First Advisor

Melanie Mitchell

Date of Publication

Winter 3-3-2015

Document Type


Degree Name

Master of Science (M.S.) in Computer Science


Computer Science




Computer vision, Machine learning, Pattern recognition systems



Physical Description

1 online resource (vii, 48 pages)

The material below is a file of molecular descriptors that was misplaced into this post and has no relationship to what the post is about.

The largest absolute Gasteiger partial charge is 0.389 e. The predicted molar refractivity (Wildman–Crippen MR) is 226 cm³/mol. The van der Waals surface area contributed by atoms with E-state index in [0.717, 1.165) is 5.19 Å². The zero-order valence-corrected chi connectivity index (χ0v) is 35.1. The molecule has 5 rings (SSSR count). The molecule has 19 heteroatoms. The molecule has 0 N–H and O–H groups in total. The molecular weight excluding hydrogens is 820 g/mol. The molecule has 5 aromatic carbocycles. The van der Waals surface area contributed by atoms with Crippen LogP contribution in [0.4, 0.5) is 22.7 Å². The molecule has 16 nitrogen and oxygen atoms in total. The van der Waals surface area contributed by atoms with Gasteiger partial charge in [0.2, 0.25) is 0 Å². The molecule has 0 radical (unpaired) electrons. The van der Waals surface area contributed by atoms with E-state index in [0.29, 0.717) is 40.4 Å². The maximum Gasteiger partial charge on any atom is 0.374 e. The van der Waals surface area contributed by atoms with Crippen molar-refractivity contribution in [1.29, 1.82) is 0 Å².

Object localization is currently an active area of research in computer vision. The object localization task is to identify all locations of an object class within an image by drawing a bounding box around objects that are instances of that class. Object locations are typically found by computing a classification score over a small window at multiple locations in the image, based on some chosen criteria, and choosing the highest scoring windows as the object bounding-boxes. Localization methods vary widely, but there is a growing trend towards methods that are able to make localization more accurate and efficient through the use of context. In this thesis, I investigate whether contextual relationships between related objects can be leveraged to improve localization efficiency through a reduction in the number of windows considered for each localization task. I implement a context-driven localization model and evaluate it against two models that do not use context between objects for comparison. My model constrains the search spaces for the target object location and window size. I show that context-driven methods substantially reduce the mean number of windows necessary for localizing a target object versus the two models not using context. The results presented here suggest that contextual relationships between objects in an image can be leveraged to significantly improve localization efficiency by reducing the number of windows required to find the target object.


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